A key downtown Buffalo project could get back on track in the next federal budget year, as Congress seeks to restore spending that President Bush postponed. The proposed high-priority federal courthouse project on Niagara Square wouldn't have had that hope without some key deadline-time champions, but it now needs stronger concentrated backing from the entire regional delegation.
Sen. Charles E. Schumer won Senate backing of the $115.5 million project and Rep. Brian M. Higgins made the needed appropriations request in the House. The rest of the delegation provided general support, but needs to muscle up on this one.
Buffalo's proposed new courthouse is not a feel-good project. It's the top national priority for the federal judicial conference, a needed upgrade in function and security. Although it faces some historic preservation issues in its Niagara Square location, the government commissioned a stunning building that won national design awards. It can be not just a good courthouse, but a symbol of rebirth in a city with a rich architectural heritage. And it will be a needed federal reinvestment in downtown, following the closing and sale of the Federal Reserve Bank, the abandonment and proposed sale of the Dulski Federal Office Building at 111 W. Huron St., and the loss or scattering of federal jobs in the downtown area. Keeping federal jobs here also must be a federal priority.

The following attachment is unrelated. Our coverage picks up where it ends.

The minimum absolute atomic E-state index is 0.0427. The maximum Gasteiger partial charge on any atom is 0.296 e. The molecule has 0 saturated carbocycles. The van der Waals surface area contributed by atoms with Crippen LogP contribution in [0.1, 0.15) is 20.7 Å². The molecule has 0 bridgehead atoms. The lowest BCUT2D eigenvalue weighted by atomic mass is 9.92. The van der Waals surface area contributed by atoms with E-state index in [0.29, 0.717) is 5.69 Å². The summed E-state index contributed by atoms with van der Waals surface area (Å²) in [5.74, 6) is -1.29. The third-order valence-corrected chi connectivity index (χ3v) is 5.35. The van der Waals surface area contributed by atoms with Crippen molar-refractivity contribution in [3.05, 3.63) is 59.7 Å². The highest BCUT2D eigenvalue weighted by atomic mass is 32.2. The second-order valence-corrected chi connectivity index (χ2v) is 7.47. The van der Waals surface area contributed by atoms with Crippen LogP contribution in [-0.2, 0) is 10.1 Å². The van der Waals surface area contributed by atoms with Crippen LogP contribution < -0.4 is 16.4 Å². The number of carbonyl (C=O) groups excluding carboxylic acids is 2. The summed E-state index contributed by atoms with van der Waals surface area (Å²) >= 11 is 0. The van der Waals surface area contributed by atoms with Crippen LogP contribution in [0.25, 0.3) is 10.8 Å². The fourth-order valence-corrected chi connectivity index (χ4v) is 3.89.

Funding for construction, though, was delayed by federal budget problems. Restoration of the project in the appropriations process could put this building back on track for a 2007 start, and ease fears that demolitions of a historic house and vaudeville theater at the site would lead only to an empty lot. This project needs doing.
Schumer showed political expertise in checking the judiciary priority list to discover that Salt Lake City is in second place, and then enlisting key Republican Sen. Orrin Hatch of Utah in an effort also supported by other top Senate leaders. That adds powerful momentum to this project, and gives it a chance to avoid yet another year's delay.